This article is a continuation of the last instalment of this column, which concluded by highlighting the transformative power of a single legal victory in the US – the granting, in 1973, of the right for women to have an abortion – and the overturning of that right through its being muted by the passage of time and the hegemony of new forces of influence and conservative movements gathered to upset the status quo.
It is not only the left that has movements; the right does too. Let’s remove all illusions that the right does not study Antonio Gramsci or Karl Marx.
When it comes to superstructures, we may find some wisdom in the work of Douglass North and his concept of path dependence. North argued that path dependence comes into being through the creation of institutions that settle norms and practices that, in turn, preserve political, social and economic relations. Path dependence is a product of past practices that have normalised the status quo. One can suggest this as a settlement surrounded by a web of actors and an institutional fabric that reinforces the same practices, even though the face of the players change over time. The question is whether changing one path dependence leads to change in the system. For instance, does shifting from coal to renewables change the nature of the political economy or merely shifts the rents and incentives from the energy sector from one interest group to another, while leaving people behind or even in deeper poverty? This is an often unappreciated dimension that climate activists who are so eager to change the world miss: you change the technology but not the underlying economic relations.
Movements may also have different stylistics in terms of movement leadership. Take the nonhierarchical mode of running movements such as Fees Must Fall (FMF) in South Africa or the Occupy movements in the US. They just exist and connect only in so far as they share the same sentiment on change.
FMF resembled the Arab Spring revolts. It started off as a protest against unaffordable fees at institutions of higher learning and for the decolonisation of education but later snowballed into other arenas of political struggle that the movement itself did not have the bandwidth to control or the capacity to know what to expect next, given the flotilla of many struggles channelled into one process. FMF was also beset with its own internal leadership dynamics – with nobody in charge and everyone the leader. Universities were the geography of battle but the situation never got to the point, like the French student protests in 1968, where the movement won the support of unions and other formations, later snowballing into national civil unrest and disobedience.
Once all the dust had settled, the FMF protest became a distant memory and many of the student leaders are now in plum positions, having joined the status quo. Did they all turn Gauche Caviar? And why did the rest of society not march with the FMF movement?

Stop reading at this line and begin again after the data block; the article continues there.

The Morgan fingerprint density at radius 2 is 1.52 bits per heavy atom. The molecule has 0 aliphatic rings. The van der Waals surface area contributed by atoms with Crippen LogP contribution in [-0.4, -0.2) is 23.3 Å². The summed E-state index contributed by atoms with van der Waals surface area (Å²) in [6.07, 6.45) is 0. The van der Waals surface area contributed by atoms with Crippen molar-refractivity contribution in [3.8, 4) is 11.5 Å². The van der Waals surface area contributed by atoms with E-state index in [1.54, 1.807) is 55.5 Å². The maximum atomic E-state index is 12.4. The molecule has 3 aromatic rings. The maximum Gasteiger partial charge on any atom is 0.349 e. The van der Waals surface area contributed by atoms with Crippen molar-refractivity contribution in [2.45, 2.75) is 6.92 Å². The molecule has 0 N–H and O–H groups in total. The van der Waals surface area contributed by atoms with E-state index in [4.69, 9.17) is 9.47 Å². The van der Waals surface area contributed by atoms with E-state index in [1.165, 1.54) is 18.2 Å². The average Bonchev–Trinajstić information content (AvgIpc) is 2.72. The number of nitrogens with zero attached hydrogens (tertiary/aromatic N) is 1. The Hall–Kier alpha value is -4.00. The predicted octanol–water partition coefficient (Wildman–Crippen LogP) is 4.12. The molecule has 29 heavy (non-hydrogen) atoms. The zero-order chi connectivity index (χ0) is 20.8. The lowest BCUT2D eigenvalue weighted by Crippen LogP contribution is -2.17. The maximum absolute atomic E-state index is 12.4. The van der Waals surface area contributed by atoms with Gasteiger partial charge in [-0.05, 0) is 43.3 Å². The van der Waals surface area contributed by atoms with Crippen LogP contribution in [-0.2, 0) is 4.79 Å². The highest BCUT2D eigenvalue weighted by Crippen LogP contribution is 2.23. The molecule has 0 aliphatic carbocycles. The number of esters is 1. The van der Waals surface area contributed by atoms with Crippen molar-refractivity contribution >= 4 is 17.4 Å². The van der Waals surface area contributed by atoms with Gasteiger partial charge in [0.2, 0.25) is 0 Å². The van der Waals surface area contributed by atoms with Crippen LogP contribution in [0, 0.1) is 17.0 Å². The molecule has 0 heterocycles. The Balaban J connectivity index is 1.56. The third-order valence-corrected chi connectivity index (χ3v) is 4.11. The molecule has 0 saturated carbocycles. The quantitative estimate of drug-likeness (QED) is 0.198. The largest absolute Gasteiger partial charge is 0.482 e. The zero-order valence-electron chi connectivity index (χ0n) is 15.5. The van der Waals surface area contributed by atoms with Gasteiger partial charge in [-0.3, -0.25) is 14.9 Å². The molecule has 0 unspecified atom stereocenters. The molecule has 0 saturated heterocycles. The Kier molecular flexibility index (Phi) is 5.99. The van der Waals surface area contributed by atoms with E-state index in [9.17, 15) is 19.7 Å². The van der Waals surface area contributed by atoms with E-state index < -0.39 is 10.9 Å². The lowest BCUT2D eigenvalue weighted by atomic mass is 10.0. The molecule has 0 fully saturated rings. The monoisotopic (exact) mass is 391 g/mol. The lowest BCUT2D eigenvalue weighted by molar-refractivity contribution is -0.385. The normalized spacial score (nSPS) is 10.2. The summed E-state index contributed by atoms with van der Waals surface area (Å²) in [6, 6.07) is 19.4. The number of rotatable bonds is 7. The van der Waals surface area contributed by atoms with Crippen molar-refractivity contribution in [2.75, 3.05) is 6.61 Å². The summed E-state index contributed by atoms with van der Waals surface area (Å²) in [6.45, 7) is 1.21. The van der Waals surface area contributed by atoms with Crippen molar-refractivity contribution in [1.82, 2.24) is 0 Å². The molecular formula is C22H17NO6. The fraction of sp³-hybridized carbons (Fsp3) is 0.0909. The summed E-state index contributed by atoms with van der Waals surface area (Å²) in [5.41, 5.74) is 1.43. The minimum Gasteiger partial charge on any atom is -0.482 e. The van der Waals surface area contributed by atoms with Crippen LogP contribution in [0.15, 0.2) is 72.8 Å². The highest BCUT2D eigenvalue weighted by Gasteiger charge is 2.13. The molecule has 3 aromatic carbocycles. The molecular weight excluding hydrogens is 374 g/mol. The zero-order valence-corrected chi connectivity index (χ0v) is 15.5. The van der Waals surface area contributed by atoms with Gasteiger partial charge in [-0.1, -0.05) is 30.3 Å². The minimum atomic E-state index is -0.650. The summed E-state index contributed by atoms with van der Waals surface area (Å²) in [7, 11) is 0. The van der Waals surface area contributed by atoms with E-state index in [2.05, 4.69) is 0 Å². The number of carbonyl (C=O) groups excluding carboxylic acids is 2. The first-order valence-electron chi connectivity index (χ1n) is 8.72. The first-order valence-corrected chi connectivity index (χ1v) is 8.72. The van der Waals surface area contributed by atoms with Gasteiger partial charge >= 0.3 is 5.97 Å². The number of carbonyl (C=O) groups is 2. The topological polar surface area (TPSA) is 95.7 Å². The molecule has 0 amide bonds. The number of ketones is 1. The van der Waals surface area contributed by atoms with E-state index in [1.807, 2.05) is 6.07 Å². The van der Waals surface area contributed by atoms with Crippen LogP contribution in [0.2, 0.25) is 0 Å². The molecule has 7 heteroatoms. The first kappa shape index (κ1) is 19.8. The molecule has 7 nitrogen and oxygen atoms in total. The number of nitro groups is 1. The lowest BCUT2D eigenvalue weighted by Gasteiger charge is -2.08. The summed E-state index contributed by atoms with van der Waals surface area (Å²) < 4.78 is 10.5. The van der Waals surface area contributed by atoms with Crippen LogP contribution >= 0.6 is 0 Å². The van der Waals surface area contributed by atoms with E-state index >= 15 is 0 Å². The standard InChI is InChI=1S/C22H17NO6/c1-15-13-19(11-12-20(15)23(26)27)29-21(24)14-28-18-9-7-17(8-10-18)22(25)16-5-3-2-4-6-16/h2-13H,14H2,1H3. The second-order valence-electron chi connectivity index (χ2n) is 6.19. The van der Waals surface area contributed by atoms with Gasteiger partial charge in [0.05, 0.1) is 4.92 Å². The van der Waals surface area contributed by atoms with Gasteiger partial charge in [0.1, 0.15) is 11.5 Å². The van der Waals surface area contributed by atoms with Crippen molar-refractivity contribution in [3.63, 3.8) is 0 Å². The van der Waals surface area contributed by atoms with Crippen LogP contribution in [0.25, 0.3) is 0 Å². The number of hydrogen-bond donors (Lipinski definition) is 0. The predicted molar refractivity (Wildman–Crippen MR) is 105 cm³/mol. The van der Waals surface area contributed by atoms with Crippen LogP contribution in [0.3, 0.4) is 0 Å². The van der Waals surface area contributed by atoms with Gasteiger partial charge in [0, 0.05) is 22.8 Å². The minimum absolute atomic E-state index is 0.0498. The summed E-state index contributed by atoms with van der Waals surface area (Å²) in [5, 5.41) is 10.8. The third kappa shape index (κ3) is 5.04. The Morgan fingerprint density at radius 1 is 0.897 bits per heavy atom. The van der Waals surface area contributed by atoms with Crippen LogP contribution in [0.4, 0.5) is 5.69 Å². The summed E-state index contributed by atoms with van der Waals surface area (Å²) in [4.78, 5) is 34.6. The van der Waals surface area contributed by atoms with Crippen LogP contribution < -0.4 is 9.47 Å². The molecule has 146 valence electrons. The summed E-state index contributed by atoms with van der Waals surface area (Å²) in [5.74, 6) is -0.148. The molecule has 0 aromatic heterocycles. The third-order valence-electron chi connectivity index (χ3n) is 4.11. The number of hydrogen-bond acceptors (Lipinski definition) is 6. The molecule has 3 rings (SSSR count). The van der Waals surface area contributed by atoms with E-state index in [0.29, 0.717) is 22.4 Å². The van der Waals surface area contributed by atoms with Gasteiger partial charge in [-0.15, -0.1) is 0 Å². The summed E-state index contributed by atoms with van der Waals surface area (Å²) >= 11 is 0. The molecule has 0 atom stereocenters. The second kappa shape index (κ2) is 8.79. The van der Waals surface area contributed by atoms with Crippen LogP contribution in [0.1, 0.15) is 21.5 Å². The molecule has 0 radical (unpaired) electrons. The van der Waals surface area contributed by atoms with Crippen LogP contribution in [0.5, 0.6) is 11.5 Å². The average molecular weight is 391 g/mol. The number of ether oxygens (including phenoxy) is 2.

Contrast this with the African National Congress (ANC), which, despite describing itself as a liberation movement, is effectively a professional body that has been in existence for decades, and was a vertical power (hierarchical) that in the last days of the negotiated settlement relied on the mass democratic movement on the ground (a quasi-horizontal movement but with the capacity to organise across issues and groups) that led a truly scaled-up set of civil disobedience acts to force the hand of the apartheid regime into a process of negotiation. Part of the reason why the ANC wanted to seize the moment as it shifted from an armed insurrection to negotiations was to place itself at the centre of the negotiations with the apartheid regime, according to Andre Odendaal’s new book, Dear Comrade President.
Let’s not forget that movements can have their own class structures – little is often spoken about this.
An unequal class structure within a movement will not be missed by astute observers, as poorly resourced groups watch how suburban well-educated civil society actors have different access to resources, funders and global megaphones. Class differences can be perpetuated, for example, when actions that aim to achieve environmental goals without delivering the promised alternative economic outcome for a specific community cause will only go so far, because those who ultimately sacrifice at the altar of noble goals need to live like everybody else.
Gramsci’s insights are useful as his central thesis is to connect the idea of civil society with the concept of hegemony. Society is fractured by differences in ideas or held together by the same set of ideas. A hegemony prevails because some key web of ideas that today reside in the organic fervour of civil society become the idea of the day – they are now the ideas of state, economic actors and those that have the power to change the material conditions of society. No movement can succeed with some notion of the construction of hegemony and the use of power.
Sometimes the laboratory of action – rather minor and seemingly inconsequential – on its own may lead to nothing. The act of civil disobedience in itself may be good at one end of the spectrum, if there are single-issue concerns but yet fail to connect with movements that may see the political structure and the economy as the problem, the central issue. The two groups may not see that when it comes to Gaia (mother earth) that everything is connected.
At best, movements in the mode of micro- arguments, working from the outside trying to influence power in the inside, can try to secure a pact for change (which may deliver little) or even to gain the seat of power themselves and change the world into their image.
Change is complex – we do not always know cause and effect – and so we must shun the fixation with method and say anything goes as long as it works and brings about the change that is what all the commons agree is the best for now and in the years ahead.